My name is Henry Cornelius and I'm 55 years old. I was diagnosed August 13th, 2021 with Gleason nine PSA 42 prostate cancer. I had all 10 out of 10 cores were positive and began treatment with surgery at MD Anderson, radical prostatectomy, and began ADT. On November 10th, we started Abiraterone November 21 and then radiation, 40 treatments of IMRT here at Dana Farber in Boston. And so I'm about nine months out roughly from the treatment. My wife's also 55. We have an 11 year old daughter and it was an incidental finding. I had been actually fishing off in the Gulf of Mexico, offshore fishing, and I had a hemorrhoid. And so I went into see my doctor, my primary care physician, and he said, hey, while you're here, how about let's do some blood work? And I said, great, let's do some blood work. And he called me, he had to have been ashen faced.
He called me and he said, your PSA is 42. And he said, have you been riding bikes lately? And I said, no, I've not been riding bikes. And he said, well, this could be bad. And I want to get you back in for a repeat. And so I went back in for a repeat and it was confirmed. My PSA was over 40 and I immediately started researching and I was crying because I just thought it was a death sentence of the immediate nature. And I went to go see a regular urologist. And my hometown is in Birmingham, Alabama. And I went to go see him. And he said, yeah, this can be bad, but it might not be. And I remember being amazed. How can this not be anything but challenging? I left that fellow who I went to college with and went to UAB.
That's the teaching hospital in Birmingham, Alabama. It's the University of Alabama at Birmingham. And from there, we just went through the normal workup. We got the biopsy scheduled and when the biopsy results came in, which I've alluded to earlier, were full of a lot of delightful, challenging information. And then we began all the scans that guys in my position end up having the bone scan, CT scans of the abdomen and pelvis and chest, and an MRI as well that confirmed the big lesion and the probable seminal vesical invasion. And so that was the diagnosis.
Devastated is how I felt. Our daughter, we went through four rounds of IVF to have her, and it's just the three of us. And I knew from my reading what a challenge it was going to be. And so just destroyed. I mean, I didn't think I had that many tears, so I truly was crushed, but I'm lucky. I've been given a second chance to live an authentic, full life that a lot of people don't get. And I was lucky through my faith and my family and my friends to get to that place relatively quickly. And it really, I think, set the tone for all the hard work that was to come so devastated, but then hopeful. Yep.
I knew that with this very aggressive and I think somewhat rare as the pathology later confirmed with the lymph node involvement, but no bony or visceral metastases that I needed to get to a center of excellence. And I knew Dana Farber was an option, Memorial, Sloan, Kettering, Fred Hutchinson, out in Seattle, MD Anderson. That was a self-directed thing. And that is one piece of advice that I would encourage everybody to really focus in on self-advocacy. And so I self referred to MD Anderson and to Dana Farber. My team at UAB, who I love, they're at the center of everything. They didn't send me out there.
So how I ended up there was research and my mom had had multiple myeloma and ultimately died after surviving for 10 or 12 years. And she also went to a center of excellence. And so that informed my decision making process. Interestingly, I had appointments at both places. They were set by coincidentally on September 28th, the same day, I sent my pathology report to both. And the next day MD Anderson had me moved up to September 9th. I was telling somebody when you get a pathology, this from my biopsy, that challenging you go to the front of the line, I suppose. So that's how I ended up at MD Anderson first.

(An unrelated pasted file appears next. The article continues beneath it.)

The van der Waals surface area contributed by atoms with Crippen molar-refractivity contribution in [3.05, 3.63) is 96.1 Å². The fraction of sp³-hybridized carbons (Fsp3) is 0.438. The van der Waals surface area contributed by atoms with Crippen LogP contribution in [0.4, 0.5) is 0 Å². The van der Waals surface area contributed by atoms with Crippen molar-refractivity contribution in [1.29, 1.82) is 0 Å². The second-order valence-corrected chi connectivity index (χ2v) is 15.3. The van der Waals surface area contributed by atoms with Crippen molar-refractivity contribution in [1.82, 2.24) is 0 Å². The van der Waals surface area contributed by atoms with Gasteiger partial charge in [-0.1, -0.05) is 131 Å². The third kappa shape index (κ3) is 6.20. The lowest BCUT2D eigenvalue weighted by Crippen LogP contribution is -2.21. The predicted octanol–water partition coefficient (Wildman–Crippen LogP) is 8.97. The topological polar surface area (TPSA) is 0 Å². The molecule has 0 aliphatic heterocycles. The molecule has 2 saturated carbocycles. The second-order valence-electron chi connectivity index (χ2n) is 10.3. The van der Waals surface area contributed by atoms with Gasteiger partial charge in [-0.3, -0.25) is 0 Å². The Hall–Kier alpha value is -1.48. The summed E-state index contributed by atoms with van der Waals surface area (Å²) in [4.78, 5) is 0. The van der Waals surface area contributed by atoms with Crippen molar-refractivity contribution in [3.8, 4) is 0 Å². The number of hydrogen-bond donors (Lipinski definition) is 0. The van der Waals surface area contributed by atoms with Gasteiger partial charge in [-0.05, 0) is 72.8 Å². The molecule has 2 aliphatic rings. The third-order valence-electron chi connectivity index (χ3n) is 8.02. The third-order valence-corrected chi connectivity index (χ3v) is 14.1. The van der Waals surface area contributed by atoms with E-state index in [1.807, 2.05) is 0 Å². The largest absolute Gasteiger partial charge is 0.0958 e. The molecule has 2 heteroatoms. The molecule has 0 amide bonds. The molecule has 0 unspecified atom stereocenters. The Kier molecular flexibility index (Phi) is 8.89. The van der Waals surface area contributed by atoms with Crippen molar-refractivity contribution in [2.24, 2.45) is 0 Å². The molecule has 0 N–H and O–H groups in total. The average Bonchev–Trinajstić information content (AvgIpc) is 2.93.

The very first thought was how long am I going to live? That was my question was how long do I have? And it that's something that continues to creep in through the course of the treatment. And it's something I would encourage people maybe not to focus so much on. I know I'm getting ahead a little bit, but that wasn't terribly productive. At first, it was necessary to inform and drive the treatment decisions, but there are no guarantees. You could die in a car wreck. I could die tomorrow across in the street. And so my very first question was, how long do I have?
Resources like UroToday, and others reading medical journal articles, talking with my wife and trying to understand the science behind the disease, what drives it, what contributes to its aggressiveness or not. And talking with all of my doctors to try to give myself the best possible chance of surviving. The single biggest piece of information that I wished I'd had at the front end was a PSMA scan, which is a molecular driven way to analyze where the cancer is. Unfortunately I haven't. And that's the single biggest regret that I have about this.
I began ADT on November 10th and then added Abiraterone on November 21st. My PSA responded precipitously and has been below the cutoff, the threshold, that sensitivity level that is thought you need to have for the PSMA scan to work. The number of treatments I've had from my diagnosis to the present day is 46. That's 40 sessions of intensity modulated radiation therapy, surgery, the biopsy, and then repeated scans of various types. My surgery was on September 21st at MD Anderson in Houston. And it was a five day trip. I went out and had all the pre-work ups, the blood analysis, what's your cardiac function, all the traditional things that one has to do to prepare for a major surgery. We were expecting a three hour procedure. It ended up going six hours. I had an extended pelvic lymph node dissection. The surgeon took 27 nodes, eight of which it later turned out were metastatic, and amazingly I was discharged the next day.
I don't say amazingly in a bad way. It was just the advance of medicine is amazing. After the discharge, I stayed in Houston for a few days to make sure that I was recovering well from the surgery and that there were no complications. I was discharged home with a urinary catheter and an abdominal drain because of the extended lymph node dissection. And that put out as much as a thousand cc's of fluid a day. I had the abdominal drain for 44 days and I had the urinary catheter for five. So after discharge and the three days in Houston, I was at home and continued walking. They had me up walking five hours after the surgery, walking around with my pole that had my IVs in. And I continued walking every day. I had a wonderful pink polka doted bag that I carried my urinary bag in.